who's minding the mint review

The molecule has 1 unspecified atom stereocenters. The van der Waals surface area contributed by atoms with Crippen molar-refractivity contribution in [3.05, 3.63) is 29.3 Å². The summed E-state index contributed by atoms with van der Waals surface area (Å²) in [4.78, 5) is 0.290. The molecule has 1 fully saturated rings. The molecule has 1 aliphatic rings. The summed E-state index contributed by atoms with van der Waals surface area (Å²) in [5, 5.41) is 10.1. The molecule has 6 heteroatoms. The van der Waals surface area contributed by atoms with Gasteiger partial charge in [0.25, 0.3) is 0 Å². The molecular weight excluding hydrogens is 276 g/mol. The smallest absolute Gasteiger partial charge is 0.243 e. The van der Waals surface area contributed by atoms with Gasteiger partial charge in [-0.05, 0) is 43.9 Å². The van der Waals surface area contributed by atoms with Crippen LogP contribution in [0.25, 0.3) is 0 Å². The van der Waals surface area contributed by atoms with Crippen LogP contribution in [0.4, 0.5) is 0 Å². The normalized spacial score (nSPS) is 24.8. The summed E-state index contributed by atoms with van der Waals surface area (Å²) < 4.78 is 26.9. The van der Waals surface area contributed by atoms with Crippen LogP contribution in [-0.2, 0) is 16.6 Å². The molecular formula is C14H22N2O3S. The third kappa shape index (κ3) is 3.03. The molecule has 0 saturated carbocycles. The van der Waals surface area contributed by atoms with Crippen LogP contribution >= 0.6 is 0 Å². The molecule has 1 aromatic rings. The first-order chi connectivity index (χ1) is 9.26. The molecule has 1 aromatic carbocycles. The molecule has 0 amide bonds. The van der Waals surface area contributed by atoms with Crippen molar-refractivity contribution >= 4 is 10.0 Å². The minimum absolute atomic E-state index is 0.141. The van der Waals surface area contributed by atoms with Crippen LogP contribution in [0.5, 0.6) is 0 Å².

Allen and Harvey Bullock have an original, potentially-great comic idea here--wily accountant at the U.S. Mint in Washington, D.C. has to break in after-hours and replace money he accidentally destroyed--but debuting director Howard Morris gives it a numbskull treatment, with the plot advanced on the proviso that every outrageous character on-screen act as stupidly as possibly. Your new favorite show is right here. Review by solh ★★★ Carelessly destroying $50 000 in new bills, a US mint worker concocts a wild scheme to break into work and reprint the destroyed money, but recruiting accomplices has its complications in this Jim Hutton comedy. It's a smaller-scale "Mad Mad Mad etc World" with some crafty veteran gagsters (Gilford, Berle, Buono, Brennan, Bishop et al) doing their shtick. With all the hands necessary finally to pull off the task, Hutton realizes he'll need a lot more than $50,000 to pay off everyone--the total comes to $1 million per person. So, WHO'S MINDING THE MINT is a all star genre comedy for families that involves TV stars now in a real movie and is about a gentle 'robbery' and wacky Uncle and Aunty type characters. His cohorts in crime (played to the hilt by comedic veterans, mainstays, and newcomers) are a useless, selfish bunch who keep increasing their share of the action for personal gain--and is there anything less funny on the screen than greed? Director Howard Morris assembled a really bright group of scene stealing players that pretty much overwhelm the leads of Jim Hutton and Dorothy Provine. Screenwriters R.S. Gilford, a deaf, safecracker, is hired to help them get at the plates if only he can get a hearing aid. Other comments will tell you the story but let me assure you it is a terrific family DVD night possibility if every 'they' release it. Sad that he was taken from us so soon. Everyone in this film is great; Jim Hutton had a real screen presence and I really miss him in films. Download the TV Guide app for iPhone, iPad and Android! This just came out in 2012 at Warner Archive on DVD, so grab it before it's gone. There were the teen star pix from AIP like BEACH PARTY and SKI PARTY etc where a dozen TV kids and 6 pop groups all appeared in a holiday film. Total on-screen madness, yet it made sense at every small plot step along the way. The casting in the movie was also great! As the hapless U.S. mint employee who accidentally destroys $50,000 in freshly minted bills and then has to replace them with the help of some of the most inept accomplices imaginable, Jim Hutton is the perfect straight man to this assortment of loonies. because it is truly a lost classic. Director Howard Morris assembled a really bright group of scene stealing players that pretty much overwhelm the leads of Jim Hutton and Dorothy Provine. Check out the exclusive TVGuide.com movie review and see our movie rating for Who's Minding The Mint? Naturally, they want to get something out of this, so the amount of bills to be printed escalates in number.... Harry also gets the co-worker (Dorothy Provine) who is sweet on him to do the job of cutting the bills. It would certainly look funny to have the police wonder why an employee, plus George Washington (Milton Berle), a sea captain (Victor Buono), a boy scout (Joey Bishop), a ballerina (Dorothy Provine) and a deaf man (Jack Gilford) have broken into the Mint. Everyone does a good job. Not only is it a great parody of the 'anatomy of a crime' films that were popular in the 1960's, it showcases some marvelous comedy talent. This film and "The Busy Body" are the two forgotten comic gems of the 1960s in that genre of films where all the prominent comedians appeared together. Jack Gilford and Victor Buono grab their roles by the throat and they provide a great balance, each singlehandedly preventing the other from stealing the movie altogether out from under the others' noses. 4 August 1999 | Arjay-2 A shameful admission; I love this film. Like a Don Knotts movie. I did. As the hapless U.S. mint employee who accidentally destroys $50,000 in freshly minted bills and then has to replace them with the help of some of the most inept accomplices imaginable, Jim Hutton is the perfect straight man to this assortment of loonies. A young male employee of the US Mint has destroyed a serious bundle of money, through a moment of carelessness. The plot is sufficiently twisted to make this late-night TV movie a classic of one error that leads to many more errors at ridiculous lengths. But these two films not recalled, probably because the settings are not as colorful as the other films. he accidentally stuffs $50,000 in the bag as well. | I think the last was the wonderful ANGEL IN MY POCKET ...with Andy Griffith and COLD TURKEY in 1971. This is the kind of comedy that basically disappeared after the 60s... a kind of lower wattage version of "It's a Mad, Mad, Mad, Mad World", with a pair of "appealing" young stars (Jim Hutton and Dorothy Provine) backed by mostly aging but still beloved comic support. Who's Minding The Mint? Several of them are period pictures, one is set on Nantucket Island, and one is a type of cross-country chase based on greed. The trio go to a pawnshop run by Berle, who wants $2,000 for his "management" services. This low-key comedy features a wonderful cast which is generally fun to watch. At every turn in the preposterous plot, a new (old) face appears and each of these characters really runs with his tiny part. Walter Brennan, Joey Bishop, Milton Berle....a classic! FAQ Everyone does a good job. This colourful cinematic romp is similar in style to some of the better 60s TV comedies of the day. The script is solid and plot-driven. There are not a lot of laugh-out-scenes and definitely not as funny as adversed, but still enjoyable. The script is solid and plot-driven. Most of us who love serious films have a Dark Side, in which we shamefully adore some really non-serious work of cinema. Tops among them are Jack Gilford who's a riot as a hard-of-hearing safe cracker, Victor Buono as former Navy man turned amusement park ride operator and Milton Berle as a pawn shop owner. Too bad this film isn't out on video or D.V.D. Bureau of Engraving and Printing actually, but there's so much wrong in so many ways here, viewers should just relax and go with the flow. Milton's turn as George Washington is a gem. Rotten Tomatoes, home of the Tomatometer, is the most trusted measurement of quality for Movies & TV. and "The Busy Body", but the settings (while unusual in both films - here with a government building at night, and a sewer transversed by row boats, the other one dealing with a barbecue on a skyscraper's terrace and a corpse set up on a bench with a woman trying to vamp it)are not quite as colorful. Directed by that certifiable genius Howard Morris it's fast and funny with a marvelous premise, witty lines, and sight-gags that are impeccably set-up and pulled off by a director who knows funny and a fine ensemble cast. Read movie and film review for Who's Minding the Mint? Jim Hutton is supposed to be playing a mild-mannered swinger skilled in the art of getting what he wants without paying for it, but there's nothing in this soft-edged, colorless actor that even begins to suggest these attributes. Things start to snowball when he gets his old friend "Pop" (a delightful Walter Brennan) to help out, and more and more individuals get involved in the complicated scheme. Perfect for a movie night with the kids. I consider "Who's Minding the Mint?" I think the last was the wonderful ANGEL IN MY POCKET ...with Andy Griffith and COLD TURKEY in 1971. Everyone is superb and all the gags are great. This film owes a lot to ITS A MAD MAD MAD MAD WORLD but has enough clever plot twists and antics to call its own. Each time I see this (now going on #8) it gets better as surrealism in commercial 1960s America. Great zany fun has Hutton as a money checker for the US mint. | is a very amusing comedy with unforgivable flaws. It would certainly look funny to have the police wonder why an employee, plus George Washington (Milton Berle), a sea captain (Victor Buono), a boy scout (Joey Bishop), a ballerina (Dorothy Provine) and a deaf man (Jack Gilford) have broken into the Mint. has to rank as one of the funniest movies that sadly most people have probably never seen. Screenwriters R.S. the rest of the loot.